American President George W. Bush raised the stakes in the debate over teaching evolution in schools in August when he said that children should be taught about "intelligent design," the idea that an unseen power or intelligence has guided the origin and development of life.
Asked by a reporter whether intelligent design should be taught in schools, he responded, "Both sides ought to be properly taught . . . so people can understand what the debate is about." He continued: "Part of education is to expose people to different schools of thought . . . You're asking me whether or not people ought to be exposed to different ideas, and the answer is yes."
His remarks heartened many parents, educators and religious leaders who have repeatedly asked legislatures and school boards to point out the many problems with Darwinian evolution and the extreme improbability that the complexity of life and the universe around us came about by blind chance.
John West of the Seattle-based Discovery Institute, a think tank supporting intelligent design, welcomed the president's remarks. "President Bush is to be commended for defending free speech on evolution, and supporting the right of students to hear about different scientific views about evolution," he said.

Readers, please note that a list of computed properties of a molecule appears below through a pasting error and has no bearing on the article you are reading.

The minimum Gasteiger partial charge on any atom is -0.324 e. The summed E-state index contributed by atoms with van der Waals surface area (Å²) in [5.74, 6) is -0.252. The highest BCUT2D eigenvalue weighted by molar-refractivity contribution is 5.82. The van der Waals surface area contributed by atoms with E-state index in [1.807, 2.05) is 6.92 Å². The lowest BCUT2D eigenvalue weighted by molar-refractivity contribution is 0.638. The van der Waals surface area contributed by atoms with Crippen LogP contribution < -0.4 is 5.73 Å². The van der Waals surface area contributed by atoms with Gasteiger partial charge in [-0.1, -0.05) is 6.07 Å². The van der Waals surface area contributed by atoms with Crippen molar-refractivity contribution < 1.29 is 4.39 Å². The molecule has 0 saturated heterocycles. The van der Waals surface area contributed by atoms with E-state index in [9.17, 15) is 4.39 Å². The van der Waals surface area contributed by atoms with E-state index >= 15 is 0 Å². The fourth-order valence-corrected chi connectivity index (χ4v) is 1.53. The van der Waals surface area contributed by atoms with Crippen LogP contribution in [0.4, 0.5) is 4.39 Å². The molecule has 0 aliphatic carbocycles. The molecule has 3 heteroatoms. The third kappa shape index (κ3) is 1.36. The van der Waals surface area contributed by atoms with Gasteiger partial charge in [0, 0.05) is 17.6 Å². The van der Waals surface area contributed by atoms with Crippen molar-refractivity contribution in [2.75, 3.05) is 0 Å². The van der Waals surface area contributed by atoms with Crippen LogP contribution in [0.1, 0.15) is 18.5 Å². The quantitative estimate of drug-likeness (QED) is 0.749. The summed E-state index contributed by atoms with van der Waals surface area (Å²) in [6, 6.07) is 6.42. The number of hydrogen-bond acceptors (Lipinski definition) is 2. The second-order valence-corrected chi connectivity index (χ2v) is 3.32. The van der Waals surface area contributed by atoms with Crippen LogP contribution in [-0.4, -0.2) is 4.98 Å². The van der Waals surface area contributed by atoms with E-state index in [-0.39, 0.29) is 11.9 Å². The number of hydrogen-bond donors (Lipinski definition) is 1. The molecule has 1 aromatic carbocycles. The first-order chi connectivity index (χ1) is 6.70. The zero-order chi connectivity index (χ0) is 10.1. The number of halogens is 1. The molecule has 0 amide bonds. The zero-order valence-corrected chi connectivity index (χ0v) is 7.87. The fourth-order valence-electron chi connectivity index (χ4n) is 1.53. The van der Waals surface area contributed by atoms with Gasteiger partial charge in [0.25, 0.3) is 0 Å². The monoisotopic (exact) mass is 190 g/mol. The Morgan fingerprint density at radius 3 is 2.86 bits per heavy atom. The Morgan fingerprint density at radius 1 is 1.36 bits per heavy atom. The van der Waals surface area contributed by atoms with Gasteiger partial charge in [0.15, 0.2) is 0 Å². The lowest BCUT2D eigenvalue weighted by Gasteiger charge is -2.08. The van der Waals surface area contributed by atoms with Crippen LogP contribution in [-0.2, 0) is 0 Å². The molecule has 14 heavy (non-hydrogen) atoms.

President Bush's statements brought harsh criticism from evolutionists, liberal politicians and other opponents of intelligent design, who argue it is without scientific support and should remain out of the classroom.
However, a recent poll showed that only 38 percent of medi-cal doctors surveyed believed that "humans evolved naturally with no supernatural involvement" and 65 percent thought intelligent design should be allowed or required to be taught in schools alongside the teaching of evolution.
Further, a July nationwide Harris poll found that almost two thirds (64 percent) of U.S. adults believe that "human beings were created directly by God" and 55 percent believe that creation, intelligent design and evolution should all be taught in public schools. Only 12 percent agree that the most widespread current practice, that of teaching only evolution in public schools, is appropriate.
For additional information regarding evolution, read our free booklet Creation or Evolution: Does It Really Matter What You Believe? and the "God, Science and the Bible" column in our sister publication, The Good News (www.gnmagazine.org).